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A day in the life of an ACU student in Japan

Tessa – Exchange to Nagoya University of Foreign Studies

Semester 2, 2016

 

A day in the life

Living in Nagoya and studying at the Nagoya University of Foreign Studies quickly settled into a routine and it wasn’t long before I grew accustomed to life in Japan and it began to feel natural. An everyday look into my life would go as follows:

There are two resident dormitories for exchange students at NUFS, International House and Proxy Friends Nisshin. I currently live in Proxy Friends which is located slightly further away from the campus, there’s not much difference between the two residential apartments, but I chose to live in Proxy as even though it is slightly more expensive it offers a bit more freedom, with no curfew and a personal kitchen. The university also offers two different programs: Japanese Language Program (JLP) and Japanese Culture (JLC). I am currently studying Japanese Language and am finding it fascinating – Japanese is so completely different to English and it’s exciting to have the opportunity learn the language whilst living in the country. University is routine and has a strong community spirit with set periods and a huge amount of clubs, life here is more comparable to that of Australian high schools than universities – we even have a school bell and everything.

So, without further ado, here is an example of everyday life for me in Japan.

7.30: Wakeup. Classes for JLP students begin every day at 9am, meaning during the week there’s never much chance for a sleep in. Luckily, living so close to campus means I don’t have to get up too early for travel. In the mornings I generally have breakfast, revise for the tests I have for the day and ride my bike up for the road for school. At school I usually make a stop at the 7-eleven on campus to buy a snack for the break.

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A picture of the 7-eleven on campus

9.00: Classes are very routine for the JL program. On Mondays we have Japanese conversation first period, on Tuesdays to Thursdays we have Japanese Grammar and on Fridays we start off with Kanji. Classes are divided into ten levels based on our language knowledge and there are about ten students in each class. First period grammar classes always start off with a test on vocabulary that we are studying for that lesson, and a grammar quiz based off of what we learnt the day before.

10.50: After first period we have a quick ten minute break before we get stuck back into another hour anda half of Japanese. Second periods on Mondays we study reading comprehension, Tuesdays to Thursdays are a continuation of grammar and on Fridays we have writing composition class.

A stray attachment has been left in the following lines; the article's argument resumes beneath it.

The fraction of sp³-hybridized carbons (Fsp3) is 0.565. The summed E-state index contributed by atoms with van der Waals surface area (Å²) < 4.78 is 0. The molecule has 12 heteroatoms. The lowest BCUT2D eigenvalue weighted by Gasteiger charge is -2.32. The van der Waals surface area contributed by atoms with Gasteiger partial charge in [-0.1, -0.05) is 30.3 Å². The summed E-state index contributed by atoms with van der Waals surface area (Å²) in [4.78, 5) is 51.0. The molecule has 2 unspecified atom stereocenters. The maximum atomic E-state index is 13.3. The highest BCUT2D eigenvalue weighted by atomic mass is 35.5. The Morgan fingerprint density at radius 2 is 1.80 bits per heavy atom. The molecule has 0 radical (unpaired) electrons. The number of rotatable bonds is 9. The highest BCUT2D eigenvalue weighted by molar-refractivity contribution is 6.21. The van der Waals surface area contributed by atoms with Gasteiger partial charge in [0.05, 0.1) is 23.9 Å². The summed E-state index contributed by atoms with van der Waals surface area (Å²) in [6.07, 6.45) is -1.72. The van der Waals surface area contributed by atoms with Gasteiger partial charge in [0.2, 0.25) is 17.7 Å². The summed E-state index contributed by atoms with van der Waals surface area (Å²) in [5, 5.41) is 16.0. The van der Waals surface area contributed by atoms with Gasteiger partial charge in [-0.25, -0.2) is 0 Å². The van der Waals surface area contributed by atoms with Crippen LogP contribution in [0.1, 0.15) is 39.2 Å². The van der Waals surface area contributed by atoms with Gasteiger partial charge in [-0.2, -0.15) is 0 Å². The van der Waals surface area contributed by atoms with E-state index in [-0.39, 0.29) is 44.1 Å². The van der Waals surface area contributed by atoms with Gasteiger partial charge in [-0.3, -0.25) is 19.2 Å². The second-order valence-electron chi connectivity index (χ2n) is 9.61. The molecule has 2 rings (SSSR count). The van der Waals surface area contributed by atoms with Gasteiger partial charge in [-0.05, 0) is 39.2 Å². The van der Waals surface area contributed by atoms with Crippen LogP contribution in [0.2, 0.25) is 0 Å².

12.30: Classes are then finished for the day and we head straight downstairs to the main cafeteria for lunch. The university offers a program for exchange students where we can spend our lunchtimes in the “language lounge” chatting with Japanese students in a mixture of languages and getting paid ¥1000 over the lunch hour. It’s a great opportunity to make new friends and practice your language skills!

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Lunch from the bakery

1.30: After lunch I’m completely free until the next day when classes start up again! In the afternoons I usually hang with friends on campus getting some homework done or otherwise head home and do some cleaning and cooking or taking a nap.

4.30: For some ridiculous reason the sun sets here by 5pm, meaning that night hits very fast and very hard. But living on the top floor of the building gives me a magnificent view of the setting sun and it is always beautiful. Every afternoon around this time I take a break and sit out on my balcony to read a book and watch the sky turn colour before I head back to my studies.

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A sunset from the other night

6.30: Round 6/6:30 I generally take a break from studying, have my tea and maybe watch some tv or make skype calls to family and friends back home. I usually either eat food I’ve prepared earlier (probably taco rice, spaghetti or a curry), head down to a friend’s room and share pot luck dishes or else go out for dinner (sushi, ramen or katsudon are all delicious and cheap).

9.00: At 9 I typically go round to a friend’s room if I’m not already there and we have group study sessions trying to cram for tomorrow’s tests or get through the huge pile of grammar drills we get set for homework. Then round about 11:00 we usually head out for a walk to the family mart and grab ourselves some snacks (mostly icecream) to end off the day!

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A late night icecream run where we ran into other exchange students at the family mart

All in all my life here has become very routine and I have settled into it quite easily, but it has not at all become monotonous! The structure of uni life here is completely different from that of back home and experiencing life in student housing has been so exciting!